A Monroe County educator known for using creative approaches to meet the varied academic and behavioral needs of her special education students and for creating a program to boost their interaction with other students has been honored with an Excellence in Education award from the Michigan Lottery.
The award winner, Jennifer Black, is a special education teacher for the Monroe County Intermediate School District and is based at the Ida Middle School.
The Michigan Lottery established the Excellence in Education awards in 2014 to recognize outstanding public school educators across the state during the school year.
Winners of the weekly award receive a plaque, a $500 cash prize, and a $500 grant to their classroom, school or school district. One of the weekly winners will be selected as the Educator of the Year and will receive a $10,000 cash prize.
Each winner also is featured in a news segment on the Lottery’s media partner stations: WXYZ-TV in Detroit, FOX 17 in Grand Rapids, and FOX 47 in Lansing. The news segment featuring Black will air this evening in Grand Rapids and Lansing and then on Thursday in Detroit.
For the Excellence in Education awards program, the Lottery has teamed up with Michigan State University basketball coach Tom Izzo, who recently presented Black with the award at the Breslin Center.
Black said she chose a career in education “because I love teaching and the special education students stole my heart. They are always so happy and cheerful and ready to share their wisdom.”
“The students are my favorite part of being an educator. Each student is unique and learns in their own way. I enjoy learning what makes each of my students tick. Once I figure that out, they grow,” she said.
“I enjoy all we do and the kids make it fun. I learn so much from them. Rarely are they worried about failure and are always ready to try something again. They find the positive even in mistakes. My students offer a big fun factor!”
A colleague nominated Black for the Excellence in Education award, describing her as exemplifying “the traits of excellence, dedication, inspiration, leadership and effectiveness through her academic and extracurricular pursuits on behalf of her students. In the process, she also is helping the general education students to gain valuable life lessons as well.”
“The students in her class are fifth- to eighth-graders who have diagnoses of ADHD, autism, emotional impairment, cognitive impairment, and learning disabilities. It is difficult to manage a classroom with such varied academic knowledge and motivational challenges, but Jennifer does so with just the right mix of humor, flexibility, and experience,” the nomination said.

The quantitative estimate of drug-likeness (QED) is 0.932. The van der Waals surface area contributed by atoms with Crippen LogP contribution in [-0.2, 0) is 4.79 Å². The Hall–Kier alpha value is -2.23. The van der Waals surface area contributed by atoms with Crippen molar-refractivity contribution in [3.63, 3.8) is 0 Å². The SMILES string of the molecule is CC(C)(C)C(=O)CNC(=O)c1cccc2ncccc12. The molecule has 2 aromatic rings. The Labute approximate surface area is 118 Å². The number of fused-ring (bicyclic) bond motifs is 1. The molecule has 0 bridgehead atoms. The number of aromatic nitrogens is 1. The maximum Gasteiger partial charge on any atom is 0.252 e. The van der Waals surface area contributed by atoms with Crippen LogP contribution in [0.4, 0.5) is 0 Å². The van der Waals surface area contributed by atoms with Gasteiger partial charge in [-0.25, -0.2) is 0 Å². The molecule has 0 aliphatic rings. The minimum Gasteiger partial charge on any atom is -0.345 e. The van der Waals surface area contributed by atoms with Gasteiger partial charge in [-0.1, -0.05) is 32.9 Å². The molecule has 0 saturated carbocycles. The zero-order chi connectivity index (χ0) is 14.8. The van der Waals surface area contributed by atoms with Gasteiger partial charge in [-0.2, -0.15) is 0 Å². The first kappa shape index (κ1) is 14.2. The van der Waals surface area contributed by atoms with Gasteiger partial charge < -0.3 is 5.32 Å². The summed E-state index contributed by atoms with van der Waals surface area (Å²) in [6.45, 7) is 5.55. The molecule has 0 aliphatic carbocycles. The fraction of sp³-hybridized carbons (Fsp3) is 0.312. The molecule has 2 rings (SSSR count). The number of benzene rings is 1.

“She utilizes an ‘explore/teach/guided exploration/apply’ strategy when possible with her lessons, so that her students with their varying abilities, really get involved in the lessons and become motivated to learn more.”
The nomination went on to say: “Jennifer is dedicated to helping her students have outstanding academic and social opportunities as part of their middle school experience. She coached her class to victory in this year’s Monroe County Quiz Bowl. She takes her class to Special Olympics bowling and track and field events each year. She encourages general education peers to hang out in her classroom during choice time to play games with and model social skills for her students. She started an after-school group called Unify to help students with special needs have social experiences with typical middle school peers in fun, sport- themed activities such as bowling and bocce.
“Jennifer’s efforts to provide academic and social opportunities for her students is helping them to gain confidence in their abilities. She empowers them and this feeling of empowerment allows them to feel like they fit in and feel good about their school experience. She also is changing the way general education students see students in special education. After spending time with her students in the classroom or at an after school bocce game, general education students learn valuable lessons about patience, empathy, and diversity that transfer to any future academic or work environment.”
Black earned a bachelor degree in education with a special education endorsement from Eastern Michigan University. She also earned a master’s degree in reading from Eastern Michigan. She has been an educator for 23 years, the last 17 with the Monroe County Intermediate School District and based at the Ida Middle School.
Outstanding public school educators may be nominated for an Excellence in Education award at http://bit.ly/ExcellenceInEducation or through the websites of the Lottery’s media partner stations.
Excellence in Education award nominees are evaluated on the following criteria:
- Excellence – Their work consistently helps students and/or their schools or school districts advance to higher levels of academic achievement.
- Dedication – They consistently go above and beyond expectations to help students succeed.
- Inspiration – Their work inspires others around them to exceed expectations either academically or professionally.
- Leadership – They demonstrate clear leadership skills in their positions with their school or school districts.
- Effectiveness – The nominee’s work has clear and positive results on the educational advancement of students within the school or school district.